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I want to place jQuery just before the closing </body>-Tag like it's recommended. But because I'm using a Content Management System, inline scripts that require jQuery will be executed before the closing body tag.

My question now is: Is it worth to collect jQuery-based scripts in an array and run them at the end of the document when jQuery is loaded (EXAMPLE) OR just load jQuery in the head section?

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2 Answers 2

up vote 4 down vote accepted

You could adopt the approach described here

the idea is to create a q global variable soon in the header and use a temporary window.$ function to collect all the code/functions/plugin jQuery dependent.


and after you load jQuery you will pass all the functions to the real $.ready function.


in this way you will be able to safely include your jquery code before the jQuery lib inclusion

If this could be better than loading jQuery in the head it may depends on how much code you have to push into q temporary function.

jQuery placed into <head> section would require a single blocking script. But if you have much code to inject everywhere inside the document you may have a lot of huge blocking scripts that stop the rendering process.

On the contrary loading a lot of scripts after dom ready event it could easily make your page faster to load so this approach it's better and the benefits can be more evident.

So there's no a definitive answer valid for all code and all pages: even if this kind of technique anyway is generally good and preferable (because you have the benefit of a as-later-as-possible script execution), you should ever make some test with both the approaches and look at loading and rendering time. The article at the beginning has some consideration on the performance but also explains why stackoverflow didn't use it.

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Thank you. It's pretty similar to my approach though. But you haven't answered my question if it is worth it. I don't know if collecting and looping through the functions isn't even worse than loading jQ in the head. –  binarious Apr 26 '12 at 9:06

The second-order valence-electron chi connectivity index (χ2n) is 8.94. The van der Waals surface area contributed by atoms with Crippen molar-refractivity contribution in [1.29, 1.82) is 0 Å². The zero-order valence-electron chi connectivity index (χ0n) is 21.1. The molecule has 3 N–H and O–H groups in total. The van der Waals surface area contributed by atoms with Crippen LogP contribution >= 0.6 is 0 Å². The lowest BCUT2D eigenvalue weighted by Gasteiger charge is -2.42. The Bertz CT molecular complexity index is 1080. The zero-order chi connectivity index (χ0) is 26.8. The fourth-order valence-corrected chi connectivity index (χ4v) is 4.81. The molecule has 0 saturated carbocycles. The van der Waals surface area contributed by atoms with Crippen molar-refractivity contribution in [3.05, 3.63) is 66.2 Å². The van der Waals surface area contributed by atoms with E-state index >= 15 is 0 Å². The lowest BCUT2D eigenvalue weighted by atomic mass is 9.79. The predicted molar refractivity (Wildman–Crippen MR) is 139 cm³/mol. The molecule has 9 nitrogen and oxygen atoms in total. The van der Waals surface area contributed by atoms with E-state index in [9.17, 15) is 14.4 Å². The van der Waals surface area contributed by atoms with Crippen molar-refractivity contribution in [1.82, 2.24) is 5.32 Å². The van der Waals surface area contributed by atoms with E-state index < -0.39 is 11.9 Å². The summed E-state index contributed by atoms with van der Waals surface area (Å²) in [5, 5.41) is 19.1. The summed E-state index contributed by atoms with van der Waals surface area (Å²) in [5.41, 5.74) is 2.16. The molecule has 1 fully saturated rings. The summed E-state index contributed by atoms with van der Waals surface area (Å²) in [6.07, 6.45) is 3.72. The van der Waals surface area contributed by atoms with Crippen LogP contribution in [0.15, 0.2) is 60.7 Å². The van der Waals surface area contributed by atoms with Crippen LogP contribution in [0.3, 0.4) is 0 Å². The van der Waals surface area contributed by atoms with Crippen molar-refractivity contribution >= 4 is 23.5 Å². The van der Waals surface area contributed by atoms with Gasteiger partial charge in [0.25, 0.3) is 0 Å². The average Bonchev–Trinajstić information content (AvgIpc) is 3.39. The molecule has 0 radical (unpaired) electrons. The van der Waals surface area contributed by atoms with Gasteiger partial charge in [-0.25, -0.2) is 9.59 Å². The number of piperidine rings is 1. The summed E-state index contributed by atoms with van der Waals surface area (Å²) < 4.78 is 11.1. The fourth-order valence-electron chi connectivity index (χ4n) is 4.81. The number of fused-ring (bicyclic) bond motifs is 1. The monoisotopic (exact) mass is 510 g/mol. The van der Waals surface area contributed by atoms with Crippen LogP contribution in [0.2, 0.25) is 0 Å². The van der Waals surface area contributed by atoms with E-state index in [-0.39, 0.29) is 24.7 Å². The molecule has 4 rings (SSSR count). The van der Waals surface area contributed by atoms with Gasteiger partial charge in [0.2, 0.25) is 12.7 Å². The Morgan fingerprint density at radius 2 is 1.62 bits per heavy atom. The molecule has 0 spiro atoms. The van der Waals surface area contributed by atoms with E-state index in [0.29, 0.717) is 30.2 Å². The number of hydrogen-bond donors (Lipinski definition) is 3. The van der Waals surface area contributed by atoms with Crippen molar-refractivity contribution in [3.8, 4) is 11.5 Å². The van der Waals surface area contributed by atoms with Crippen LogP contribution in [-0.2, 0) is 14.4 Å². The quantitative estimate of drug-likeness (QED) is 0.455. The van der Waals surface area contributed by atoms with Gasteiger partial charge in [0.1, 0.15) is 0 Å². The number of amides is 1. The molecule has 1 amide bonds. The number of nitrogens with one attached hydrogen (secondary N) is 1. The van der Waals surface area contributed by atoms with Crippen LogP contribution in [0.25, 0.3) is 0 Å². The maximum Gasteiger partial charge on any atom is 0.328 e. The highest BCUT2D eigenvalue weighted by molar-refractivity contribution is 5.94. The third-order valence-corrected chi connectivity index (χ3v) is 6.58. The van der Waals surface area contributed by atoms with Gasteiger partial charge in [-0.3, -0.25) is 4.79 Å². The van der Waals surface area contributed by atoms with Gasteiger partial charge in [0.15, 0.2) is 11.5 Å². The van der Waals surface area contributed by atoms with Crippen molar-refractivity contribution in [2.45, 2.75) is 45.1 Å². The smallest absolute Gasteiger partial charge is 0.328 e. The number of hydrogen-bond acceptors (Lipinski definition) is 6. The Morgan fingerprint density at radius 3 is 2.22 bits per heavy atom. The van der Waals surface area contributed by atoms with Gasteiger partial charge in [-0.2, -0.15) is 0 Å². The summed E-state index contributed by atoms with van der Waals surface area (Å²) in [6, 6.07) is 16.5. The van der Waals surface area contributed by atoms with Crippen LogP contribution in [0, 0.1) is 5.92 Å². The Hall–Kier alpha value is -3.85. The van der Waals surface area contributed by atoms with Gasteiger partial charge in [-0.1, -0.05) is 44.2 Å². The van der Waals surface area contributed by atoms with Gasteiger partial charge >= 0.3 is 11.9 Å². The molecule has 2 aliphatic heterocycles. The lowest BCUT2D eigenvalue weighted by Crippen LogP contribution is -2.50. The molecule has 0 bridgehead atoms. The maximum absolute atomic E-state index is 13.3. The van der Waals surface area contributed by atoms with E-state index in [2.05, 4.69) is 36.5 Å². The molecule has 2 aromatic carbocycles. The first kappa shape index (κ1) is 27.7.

see my update, hope it helps –  Fabrizio Calderan Apr 26 '12 at 9:17

Just load jQuery in the head, it will be cached after the first load and won't slow down anything after that.

Everything else sounds like it would be over the top and I am not sure that the gain in performance will be that significant to justify the extra work.

Also sometime if your page load slowly with the javascript at the bottom it can take longer to come and load which means the visual without javascript might be visible and not provide such a good experience to the user.

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We want visitors to see the visible content as soon as possible and putting jQuery in the head just delays that process. –  Andy Davies Apr 26 '12 at 8:12
So does everyone, yet if you look site like FB, Google, Youtube and others have JS in their head (not all as some loaded as needed of course). The performance get affected only once, then its cached, when script collection will have to run on every page load and thus affecting the performance of every pages. Sometime it's finding the right balance. –  gillesc Apr 26 '12 at 8:21
Big sites often use different optimisation techniques e.g. Google sticking masses of JS inline, that many web developers just aren't ready for - we're still too used to building sites in the way that's convenient for us rather than in a way that gives the visitor the best experience. jQuery may be cached for the second page but the visitor still has to load the first page before they get to that and regardless of whether it's at the top or the bottom the JS still has to be executed on every page. BTW req.js looks interesting - what made you decide to write your own loader? –  Andy Davies Apr 26 '12 at 8:47
Of course the original questioner has the problem of a CMS that wants to put JS inline - too many CMSs encourage bad practice. –  Andy Davies Apr 26 '12 at 8:50
@AndyDavies Optimization is an interesting topic :) req.js was mostly for fun and have some very basic tools to handle object as "module". I just like building tools which, to be honest, I don't generally use, I just enjoy the process. –  gillesc Apr 26 '12 at 9:16

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